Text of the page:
“Vada’s Vittles” is a wonderful book! Very well written, well done with a nice calmness to it, i.e., you can’t read it fast; you have to read it slow, at an even pace to absorb it all. At least that’s the way I read it. A little here, a little there; laughed, cried; and many times said, “that’s Vada!” Amazing. What a nice tribute to her.
It should be a best-seller as families could learn a lot from it about familial relationships and coping. And to boot, Vada is an excellent cook! The book couldn’t be written without that part, the recipes! Vada and cooking are one and the same, i.e., you can’t have one without the other!
My review may sound a little biased, but I can write it like this because I lived it. I lived with the author’s family during the month of January 1979 (36 years ago when I was a 31-year old student in a special Inter-Term (between semesters) school program). And, proudly, I am included, amongst many others, in the last chapter entitled “Vada’s Villagers.”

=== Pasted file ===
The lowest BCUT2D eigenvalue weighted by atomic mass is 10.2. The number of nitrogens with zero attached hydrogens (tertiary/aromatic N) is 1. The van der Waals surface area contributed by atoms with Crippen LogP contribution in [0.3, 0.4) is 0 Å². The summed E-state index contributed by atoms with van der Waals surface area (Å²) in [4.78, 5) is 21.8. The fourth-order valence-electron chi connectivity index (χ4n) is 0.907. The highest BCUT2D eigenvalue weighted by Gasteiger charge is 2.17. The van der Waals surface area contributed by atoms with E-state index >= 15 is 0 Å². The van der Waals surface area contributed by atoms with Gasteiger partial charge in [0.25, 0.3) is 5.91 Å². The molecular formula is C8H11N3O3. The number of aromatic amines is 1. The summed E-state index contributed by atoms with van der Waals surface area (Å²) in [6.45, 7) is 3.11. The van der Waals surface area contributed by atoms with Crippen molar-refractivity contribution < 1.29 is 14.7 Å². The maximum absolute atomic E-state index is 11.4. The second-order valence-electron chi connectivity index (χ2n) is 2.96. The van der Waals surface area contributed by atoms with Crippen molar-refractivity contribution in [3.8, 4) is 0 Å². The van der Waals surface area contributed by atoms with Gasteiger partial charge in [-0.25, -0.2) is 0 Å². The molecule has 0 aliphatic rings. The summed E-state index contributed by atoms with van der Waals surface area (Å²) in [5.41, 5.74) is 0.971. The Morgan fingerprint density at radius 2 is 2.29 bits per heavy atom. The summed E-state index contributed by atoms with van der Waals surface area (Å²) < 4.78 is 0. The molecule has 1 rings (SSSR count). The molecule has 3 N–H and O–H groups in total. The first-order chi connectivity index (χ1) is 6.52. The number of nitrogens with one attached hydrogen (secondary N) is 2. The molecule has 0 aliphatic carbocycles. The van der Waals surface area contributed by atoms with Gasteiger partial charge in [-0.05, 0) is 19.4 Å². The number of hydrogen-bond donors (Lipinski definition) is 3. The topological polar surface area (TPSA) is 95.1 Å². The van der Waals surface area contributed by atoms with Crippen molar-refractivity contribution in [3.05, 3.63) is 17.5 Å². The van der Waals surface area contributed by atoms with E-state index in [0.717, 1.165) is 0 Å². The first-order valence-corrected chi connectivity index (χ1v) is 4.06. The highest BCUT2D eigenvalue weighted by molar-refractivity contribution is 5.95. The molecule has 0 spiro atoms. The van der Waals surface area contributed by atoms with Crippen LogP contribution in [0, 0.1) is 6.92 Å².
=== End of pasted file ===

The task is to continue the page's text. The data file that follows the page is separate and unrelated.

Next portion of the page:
About a year ago the author, Millicent, called me (the first we spoke since 1979) to ask if I would contribute my thoughts about her mother for a book she was writing about her. Sure, not a problem, will do. When I started to write my thoughts just flowed (like many of the other “Vada’s Villagers”) as Vada and I kept in touch sporadically over all these years.
In my opinion, it’s a beautiful, true story about a family and how they coped with the “normal” and "not so normal" things that go on in a family between the parents, the siblings, relatives, friends, neighbors; good times, rough times, learning times (Vada’s “tidbits” I’ll call them) and rising above all that and coming out a “together,” “tight” African-American family that still, as I learned from reading the book, celebrate together with an annual family gathering that all members attend from whatever part of the country they find themselves living in at the time.
So, when you read the book, you are reading the true story of “Vada’s Vittles.”